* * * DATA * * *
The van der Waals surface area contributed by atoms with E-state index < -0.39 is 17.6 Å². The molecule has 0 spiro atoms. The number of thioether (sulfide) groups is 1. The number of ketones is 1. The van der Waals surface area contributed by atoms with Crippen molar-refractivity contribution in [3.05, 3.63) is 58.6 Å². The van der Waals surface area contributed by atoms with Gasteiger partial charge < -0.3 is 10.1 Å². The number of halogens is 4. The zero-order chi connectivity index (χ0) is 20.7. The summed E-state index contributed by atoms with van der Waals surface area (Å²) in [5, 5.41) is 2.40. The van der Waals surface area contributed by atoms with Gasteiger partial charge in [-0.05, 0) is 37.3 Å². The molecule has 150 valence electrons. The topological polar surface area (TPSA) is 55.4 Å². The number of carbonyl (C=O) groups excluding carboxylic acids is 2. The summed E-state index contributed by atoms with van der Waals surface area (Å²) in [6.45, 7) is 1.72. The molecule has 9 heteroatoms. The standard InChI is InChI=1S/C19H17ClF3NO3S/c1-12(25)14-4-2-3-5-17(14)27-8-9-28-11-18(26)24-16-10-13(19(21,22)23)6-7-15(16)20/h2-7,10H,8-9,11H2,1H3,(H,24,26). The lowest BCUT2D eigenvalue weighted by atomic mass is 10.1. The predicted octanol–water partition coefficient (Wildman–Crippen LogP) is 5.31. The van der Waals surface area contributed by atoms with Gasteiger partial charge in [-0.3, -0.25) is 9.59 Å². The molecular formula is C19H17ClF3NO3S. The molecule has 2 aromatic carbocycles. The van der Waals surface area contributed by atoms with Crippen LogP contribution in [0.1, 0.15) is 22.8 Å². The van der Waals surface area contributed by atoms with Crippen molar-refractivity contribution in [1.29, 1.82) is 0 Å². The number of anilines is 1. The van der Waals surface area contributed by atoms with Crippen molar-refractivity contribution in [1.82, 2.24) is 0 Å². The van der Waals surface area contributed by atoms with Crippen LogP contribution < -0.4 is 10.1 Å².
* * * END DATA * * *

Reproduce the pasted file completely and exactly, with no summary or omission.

The van der Waals surface area contributed by atoms with E-state index < -0.39 is 17.6 Å². The molecule has 0 spiro atoms. The number of thioether (sulfide) groups is 1. The number of ketones is 1. The van der Waals surface area contributed by atoms with Crippen molar-refractivity contribution in [3.05, 3.63) is 58.6 Å². The van der Waals surface area contributed by atoms with Gasteiger partial charge < -0.3 is 10.1 Å². The number of halogens is 4. The zero-order chi connectivity index (χ0) is 20.7. The summed E-state index contributed by atoms with van der Waals surface area (Å²) in [5, 5.41) is 2.40. The van der Waals surface area contributed by atoms with Gasteiger partial charge in [-0.05, 0) is 37.3 Å². The molecule has 150 valence electrons. The topological polar surface area (TPSA) is 55.4 Å². The number of carbonyl (C=O) groups excluding carboxylic acids is 2. The summed E-state index contributed by atoms with van der Waals surface area (Å²) in [6.45, 7) is 1.72. The molecule has 9 heteroatoms. The standard InChI is InChI=1S/C19H17ClF3NO3S/c1-12(25)14-4-2-3-5-17(14)27-8-9-28-11-18(26)24-16-10-13(19(21,22)23)6-7-15(16)20/h2-7,10H,8-9,11H2,1H3,(H,24,26). The lowest BCUT2D eigenvalue weighted by atomic mass is 10.1. The predicted octanol–water partition coefficient (Wildman–Crippen LogP) is 5.31. The van der Waals surface area contributed by atoms with Gasteiger partial charge in [-0.3, -0.25) is 9.59 Å². The molecular formula is C19H17ClF3NO3S. The molecule has 2 aromatic carbocycles. The van der Waals surface area contributed by atoms with Crippen LogP contribution in [0.1, 0.15) is 22.8 Å². The van der Waals surface area contributed by atoms with Crippen molar-refractivity contribution in [1.29, 1.82) is 0 Å². The number of anilines is 1. The van der Waals surface area contributed by atoms with Crippen molar-refractivity contribution in [1.82, 2.24) is 0 Å². The van der Waals surface area contributed by atoms with Crippen LogP contribution < -0.4 is 10.1 Å².